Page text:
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From the Sidelines: Property Taxes

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It’s budget time in Double Oak.  That’s the time that we plan our expenses for the next fiscal year which starts in October.  Planning for a town is not that different than planning a budget for a home.  Each year, costs go up some and income might or might not increase.

For Double Oak, property tax revenue this year was less than last year and the trend will continue next year.  The county collects taxes for us and provides good figures for predicting next year’s taxes.  According to the county, the taxable value of the average Double Oak home is $326,728.  Our taxes are calculated by taking the home value divided by 100 times the tax rate. 

For a number of years, Double Oak has kept the tax rate at $0.22481.  That’s roughly 22 ½ cents tax per hundred dollar valuation.  That would mean that the owner of the ‘average’ home according to the county would pay about $735 a year to Double Oak.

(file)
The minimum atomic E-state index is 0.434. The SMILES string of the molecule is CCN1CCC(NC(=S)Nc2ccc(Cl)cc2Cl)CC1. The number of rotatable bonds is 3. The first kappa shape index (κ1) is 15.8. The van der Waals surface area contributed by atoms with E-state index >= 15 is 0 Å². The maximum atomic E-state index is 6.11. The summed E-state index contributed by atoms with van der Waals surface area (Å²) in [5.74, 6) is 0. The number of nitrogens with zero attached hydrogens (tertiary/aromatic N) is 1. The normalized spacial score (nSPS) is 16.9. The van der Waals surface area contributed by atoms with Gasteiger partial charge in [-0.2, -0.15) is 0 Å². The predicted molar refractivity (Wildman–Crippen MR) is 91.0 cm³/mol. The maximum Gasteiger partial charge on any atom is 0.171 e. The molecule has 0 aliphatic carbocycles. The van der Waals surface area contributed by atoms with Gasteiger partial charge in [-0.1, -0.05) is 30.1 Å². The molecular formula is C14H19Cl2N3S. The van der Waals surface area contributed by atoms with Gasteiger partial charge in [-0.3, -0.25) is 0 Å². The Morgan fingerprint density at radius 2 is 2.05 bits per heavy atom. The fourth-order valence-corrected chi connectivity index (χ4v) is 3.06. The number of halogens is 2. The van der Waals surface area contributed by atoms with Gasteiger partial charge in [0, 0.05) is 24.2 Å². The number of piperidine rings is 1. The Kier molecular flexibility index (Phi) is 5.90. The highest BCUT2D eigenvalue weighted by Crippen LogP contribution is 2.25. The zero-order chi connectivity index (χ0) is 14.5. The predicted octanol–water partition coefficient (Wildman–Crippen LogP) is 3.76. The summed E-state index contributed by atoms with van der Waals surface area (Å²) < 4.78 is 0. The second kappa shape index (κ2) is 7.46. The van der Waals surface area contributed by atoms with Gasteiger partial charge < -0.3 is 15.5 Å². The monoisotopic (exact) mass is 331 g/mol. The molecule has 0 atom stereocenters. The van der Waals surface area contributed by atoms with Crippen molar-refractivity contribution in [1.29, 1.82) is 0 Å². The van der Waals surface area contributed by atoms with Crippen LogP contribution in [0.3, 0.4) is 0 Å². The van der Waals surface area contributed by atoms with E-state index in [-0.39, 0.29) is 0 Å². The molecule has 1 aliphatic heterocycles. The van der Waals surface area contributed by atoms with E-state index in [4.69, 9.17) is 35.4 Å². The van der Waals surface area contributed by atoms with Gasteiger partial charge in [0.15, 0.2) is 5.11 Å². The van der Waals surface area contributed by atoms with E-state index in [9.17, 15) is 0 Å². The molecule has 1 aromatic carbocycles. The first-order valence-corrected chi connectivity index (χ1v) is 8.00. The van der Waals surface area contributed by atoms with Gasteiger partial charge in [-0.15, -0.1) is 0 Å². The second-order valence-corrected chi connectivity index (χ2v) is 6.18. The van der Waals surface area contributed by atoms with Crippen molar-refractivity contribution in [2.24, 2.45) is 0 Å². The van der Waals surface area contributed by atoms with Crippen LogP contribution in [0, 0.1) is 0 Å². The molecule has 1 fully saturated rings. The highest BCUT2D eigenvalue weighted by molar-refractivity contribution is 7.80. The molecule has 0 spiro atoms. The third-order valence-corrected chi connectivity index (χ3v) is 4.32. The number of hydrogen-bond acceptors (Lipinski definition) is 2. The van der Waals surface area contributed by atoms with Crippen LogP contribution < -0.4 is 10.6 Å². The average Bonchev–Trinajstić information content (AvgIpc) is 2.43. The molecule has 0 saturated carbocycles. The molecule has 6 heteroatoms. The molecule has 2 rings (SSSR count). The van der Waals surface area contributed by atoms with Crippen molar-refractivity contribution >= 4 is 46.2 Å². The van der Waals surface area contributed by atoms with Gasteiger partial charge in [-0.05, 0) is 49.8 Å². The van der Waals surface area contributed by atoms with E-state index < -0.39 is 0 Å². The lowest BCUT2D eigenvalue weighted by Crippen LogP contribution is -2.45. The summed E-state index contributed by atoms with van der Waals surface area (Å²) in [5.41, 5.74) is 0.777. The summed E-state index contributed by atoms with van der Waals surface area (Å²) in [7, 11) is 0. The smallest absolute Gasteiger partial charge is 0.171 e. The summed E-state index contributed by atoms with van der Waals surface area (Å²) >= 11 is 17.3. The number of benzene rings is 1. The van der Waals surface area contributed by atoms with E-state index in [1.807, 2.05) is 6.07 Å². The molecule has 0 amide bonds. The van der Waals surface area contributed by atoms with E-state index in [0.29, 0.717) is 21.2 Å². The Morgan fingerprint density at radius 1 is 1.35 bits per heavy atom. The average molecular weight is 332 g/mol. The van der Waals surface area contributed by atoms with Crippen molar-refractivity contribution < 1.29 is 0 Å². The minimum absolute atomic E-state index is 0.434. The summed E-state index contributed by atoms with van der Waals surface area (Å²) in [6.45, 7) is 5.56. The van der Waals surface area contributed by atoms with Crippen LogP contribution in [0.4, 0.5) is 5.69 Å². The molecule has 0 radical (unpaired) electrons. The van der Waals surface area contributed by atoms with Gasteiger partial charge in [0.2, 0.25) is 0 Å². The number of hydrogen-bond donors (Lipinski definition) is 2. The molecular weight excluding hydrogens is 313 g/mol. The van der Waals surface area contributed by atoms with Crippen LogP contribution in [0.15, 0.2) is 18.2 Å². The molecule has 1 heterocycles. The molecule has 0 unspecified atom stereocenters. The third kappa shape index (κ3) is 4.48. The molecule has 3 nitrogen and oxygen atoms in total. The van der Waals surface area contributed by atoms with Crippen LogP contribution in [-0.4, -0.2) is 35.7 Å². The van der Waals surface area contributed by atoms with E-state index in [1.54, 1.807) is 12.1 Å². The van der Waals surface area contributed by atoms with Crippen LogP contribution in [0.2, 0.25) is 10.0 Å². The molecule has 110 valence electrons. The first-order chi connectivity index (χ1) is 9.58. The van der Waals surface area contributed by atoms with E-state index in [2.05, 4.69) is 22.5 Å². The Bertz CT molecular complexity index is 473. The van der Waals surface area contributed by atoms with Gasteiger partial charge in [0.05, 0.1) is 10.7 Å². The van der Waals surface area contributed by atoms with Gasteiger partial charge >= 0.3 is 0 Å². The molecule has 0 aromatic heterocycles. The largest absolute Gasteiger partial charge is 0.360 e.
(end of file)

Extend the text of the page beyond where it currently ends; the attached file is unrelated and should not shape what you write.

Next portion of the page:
Wait a minute.  We pay lots more taxes than that!  Of course we do. That same average home would pay $906 to the county and almost $5,000 to the school district.

Double Oak has a tradition of being very careful with money.  The town was incorporated vowing no property tax.  22 cents is a lot more than zero but we’re still trying to get the most bang for the buck.  Town Council and Town Staff have done their best this year to keep expenses under control.  Even though we brought in less property tax we’ll be ending the year with some money left over.

Next year our property taxes will be even less than this year.  But the council is against raising taxes if we don’t absolutely have to.  The plan is to use the small surplus from this year to fund some of next year’s expenses.  We actually used the same strategy successfully last year.  If we continue to be very careful with our spending, the hope is to hang on until property values begin to rise again.

The Council won’t actually vote on the final budget until near the end of September.  We’ll probably do some final tweaking at the first meeting in September but the good news is that if your home value has stayed the same, the part of the property tax that goes to Double Oak will likely remain the same.

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